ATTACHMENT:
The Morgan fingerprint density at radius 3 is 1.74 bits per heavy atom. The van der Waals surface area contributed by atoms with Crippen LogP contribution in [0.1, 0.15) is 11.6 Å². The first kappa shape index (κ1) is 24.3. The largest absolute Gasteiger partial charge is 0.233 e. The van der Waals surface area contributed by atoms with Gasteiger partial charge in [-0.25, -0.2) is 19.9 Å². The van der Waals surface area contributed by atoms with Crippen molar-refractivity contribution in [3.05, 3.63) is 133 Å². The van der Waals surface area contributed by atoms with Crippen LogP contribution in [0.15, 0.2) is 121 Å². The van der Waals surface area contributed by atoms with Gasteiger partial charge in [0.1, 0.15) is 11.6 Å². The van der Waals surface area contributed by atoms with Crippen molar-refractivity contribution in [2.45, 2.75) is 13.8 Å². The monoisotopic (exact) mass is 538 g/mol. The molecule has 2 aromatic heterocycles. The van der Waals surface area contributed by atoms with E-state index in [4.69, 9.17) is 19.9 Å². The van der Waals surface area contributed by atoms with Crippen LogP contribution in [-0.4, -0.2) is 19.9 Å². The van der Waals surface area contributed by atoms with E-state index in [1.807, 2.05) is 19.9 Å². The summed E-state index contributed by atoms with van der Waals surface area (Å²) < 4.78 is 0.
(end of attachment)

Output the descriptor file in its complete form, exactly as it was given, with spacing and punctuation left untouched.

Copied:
The Morgan fingerprint density at radius 3 is 1.74 bits per heavy atom. The van der Waals surface area contributed by atoms with Crippen LogP contribution in [0.1, 0.15) is 11.6 Å². The first kappa shape index (κ1) is 24.3. The largest absolute Gasteiger partial charge is 0.233 e. The van der Waals surface area contributed by atoms with Gasteiger partial charge in [-0.25, -0.2) is 19.9 Å². The van der Waals surface area contributed by atoms with Crippen molar-refractivity contribution in [3.05, 3.63) is 133 Å². The van der Waals surface area contributed by atoms with Crippen LogP contribution in [0.15, 0.2) is 121 Å². The van der Waals surface area contributed by atoms with Gasteiger partial charge in [0.1, 0.15) is 11.6 Å². The van der Waals surface area contributed by atoms with Crippen molar-refractivity contribution in [2.45, 2.75) is 13.8 Å². The monoisotopic (exact) mass is 538 g/mol. The molecule has 2 aromatic heterocycles. The van der Waals surface area contributed by atoms with E-state index in [4.69, 9.17) is 19.9 Å². The van der Waals surface area contributed by atoms with Crippen LogP contribution in [-0.4, -0.2) is 19.9 Å². The van der Waals surface area contributed by atoms with E-state index in [1.807, 2.05) is 19.9 Å². The summed E-state index contributed by atoms with van der Waals surface area (Å²) < 4.78 is 0.